Chemokines are known to play an integral role in the cellular trafficking of the immune system, which has important implications in immunotherapy of cancers. Expression of CXCL10/IP10 and CCL5/RANTES has been shown to correlate with increased infiltration of effector T cells and natural killer (NK) cells; conversely expression of CCL22/MDC has been associated with suppression of the adaptive immune response through recruitment of regulatory T cells. Our study evaluated the effects of polyinosinic polycytidylic acid stabilized with lysine and carboxymethylcellulose (poly-ICLC) and IFN-alpha individually and in combination on the expression of chemokines in glioma tissue samples and in glioma cell lines cocultured with myeloid cells to simulate the tumor microenvironment. We found that IFNα as a single agent produced the greatest increase in the expression of CCL5 and CXCL10 while minimizing the expression of CCL22. The addition of poly-ICLC further increased expression of CCL5 and CXCL10. Patient glioma samples had heterogeneous chemokine expression but demonstrated a similar pattern of expression of chemokines to the coculture and cell lines examined. Our findings support the use of IFN-alpha with poly-ICLC as a potential immunotherapy adjuvant for patients with gliomas.
doi:10.1093/neuonc/nou258.31
PMCID: PMC4218251
6.  NI-70STEREOTACTIC BIOPSY WITH AND WITHOUT INTRAOPERATIVE MRI 
Neuro-Oncology  2014;16(Suppl 5):v153-v154.
BACKGROUND: Intraoperative magnetic imaging (iMRI) has been described as a useful adjunct for stereotactic brain biopsy, however, there is limited data demonstrating how this technology performs compared to biopsies done without intraoperative imaging. OBJECTIVE: To compare the results of stereotactic biopsies done with "conventional frameless stereotaxy" with those done using iMRI guidance. METHODS: A retrospective review of 93 frameless stereotactic brain biopsies from 91 patients was done. 21 cases had surgery with iMRI (PoleStar N20, Medtronic Surgical Technologies) and in 72 cases the StealthStation (Medtronic) was used. We analyzed the surgery time, lesion cross sectional area, and diagnostic yield of biopsies. RESULTS: All but one patient in the iMRI group had a diagnosis made by biopsy. The one exception was in a patient who received steroids before surgery, and in whom lesion reduction raised suspicion for lymphoma. Of biopsies performed without iMRI, 6 out of 72 patients (8.3%) did not get a diagnosis (in 3 because of inadequate sample size). These results approached significance (P = 0.58). There was 1 mortality from an iMRI biopsy case, however the iMRI itself was not utilized in this case to confirm cannula placement due to contact of the cannula with the gantry. Use of iMRI for biopsies resulted in longer surgery times compared to cases without its use; median times of 1.83 and 1.2 hours were found respectively (P < 0.001). Another consideration in our experience is that iMRI guided biopsies generally were smaller lesions with a median axial cross-sectional area of 7.8 cm, where cases without iMRI had a median axial cross-sectional area of 9.36 cm. CONCLUSION: Stereotactic biopsy with iMRI is more likely to yield a diagnosis than surgery done without iMRI. The extra time required - slightly over a half hour - is justified by this improved yield.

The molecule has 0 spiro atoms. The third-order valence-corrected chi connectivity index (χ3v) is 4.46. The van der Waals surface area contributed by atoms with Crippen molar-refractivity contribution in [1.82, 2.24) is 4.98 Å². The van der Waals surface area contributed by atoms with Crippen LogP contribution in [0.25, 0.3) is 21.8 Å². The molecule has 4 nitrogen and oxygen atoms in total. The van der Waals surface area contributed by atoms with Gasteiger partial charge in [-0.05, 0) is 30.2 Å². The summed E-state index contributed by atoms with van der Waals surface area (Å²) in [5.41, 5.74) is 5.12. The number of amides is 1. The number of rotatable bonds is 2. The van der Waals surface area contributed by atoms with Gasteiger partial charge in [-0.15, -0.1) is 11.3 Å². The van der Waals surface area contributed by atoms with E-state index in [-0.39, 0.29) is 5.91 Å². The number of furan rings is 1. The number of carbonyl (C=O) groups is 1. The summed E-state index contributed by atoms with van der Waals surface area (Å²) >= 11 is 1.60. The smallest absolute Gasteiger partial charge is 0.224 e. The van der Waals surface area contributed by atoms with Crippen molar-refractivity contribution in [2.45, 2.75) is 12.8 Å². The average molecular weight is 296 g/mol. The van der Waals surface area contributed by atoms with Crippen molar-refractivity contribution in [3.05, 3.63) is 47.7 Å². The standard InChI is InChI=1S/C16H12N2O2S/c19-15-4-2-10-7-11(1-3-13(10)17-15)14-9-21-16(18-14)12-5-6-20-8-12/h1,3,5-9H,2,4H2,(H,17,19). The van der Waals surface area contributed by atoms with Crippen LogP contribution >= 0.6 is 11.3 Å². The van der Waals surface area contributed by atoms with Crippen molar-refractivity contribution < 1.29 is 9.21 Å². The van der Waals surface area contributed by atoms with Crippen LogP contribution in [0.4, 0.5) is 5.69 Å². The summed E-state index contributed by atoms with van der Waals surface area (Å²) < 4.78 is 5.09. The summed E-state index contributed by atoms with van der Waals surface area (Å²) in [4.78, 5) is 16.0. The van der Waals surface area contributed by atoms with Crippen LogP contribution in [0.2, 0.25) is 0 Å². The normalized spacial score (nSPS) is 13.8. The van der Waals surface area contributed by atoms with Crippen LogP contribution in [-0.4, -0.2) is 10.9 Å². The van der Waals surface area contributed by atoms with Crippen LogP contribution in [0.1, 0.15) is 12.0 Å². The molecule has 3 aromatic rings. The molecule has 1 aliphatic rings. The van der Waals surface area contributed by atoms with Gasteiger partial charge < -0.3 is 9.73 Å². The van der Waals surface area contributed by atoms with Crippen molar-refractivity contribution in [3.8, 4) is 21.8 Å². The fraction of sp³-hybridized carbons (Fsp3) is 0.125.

doi:10.1093/neuonc/nou264.68
PMCID: PMC4218398
7.  The COPD genetic association compendium: a comprehensive online database of COPD genetic associations 
Human Molecular Genetics  2009;19(3):526-534.
Chronic obstructive pulmonary disease (COPD) is a major cause of morbidity and mortality worldwide. COPD is thought to arise from the interaction of environmental exposures and genetic susceptibility, and major research efforts are underway to identify genetic determinants of COPD susceptibility. With the exception of SERPINA1, genetic associations with COPD identified by candidate gene studies have been inconsistently replicated, and this literature is difficult to interpret. We conducted a systematic review and meta-analysis of all population-based, case–control candidate gene COPD studies indexed in PubMed before 16 July 2008. We stored our findings in an online database, which serves as an up-to-date compendium of COPD genetic associations and cumulative meta-analysis estimates. On the basis of our systematic review, the vast majority of COPD candidate gene era studies are underpowered to detect genetic effect odds ratios of 1.2–1.5. We identified 27 genetic variants with adequate data for quantitative meta-analysis. Of these variants, four were significantly associated with COPD susceptibility in random effects meta-analysis, the GSTM1 null variant (OR 1.45, CI 1.09–1.92), rs1800470 in TGFB1 (0.73, CI 0.64–0.83), rs1800629 in TNF (OR 1.19, CI 1.01–1.40) and rs1799896 in SOD3 (OR 1.97, CI 1.24–3.13). In summary, most COPD candidate gene era studies are underpowered to detect moderate-sized genetic effects. Quantitative meta-analysis identified four variants in GSTM1, TGFB1, TNF and SOD3 that show statistically significant evidence of association with COPD susceptibility.
doi:10.1093/hmg/ddp519
PMCID: PMC2798725  PMID: 19933216

Results 1-7 (7)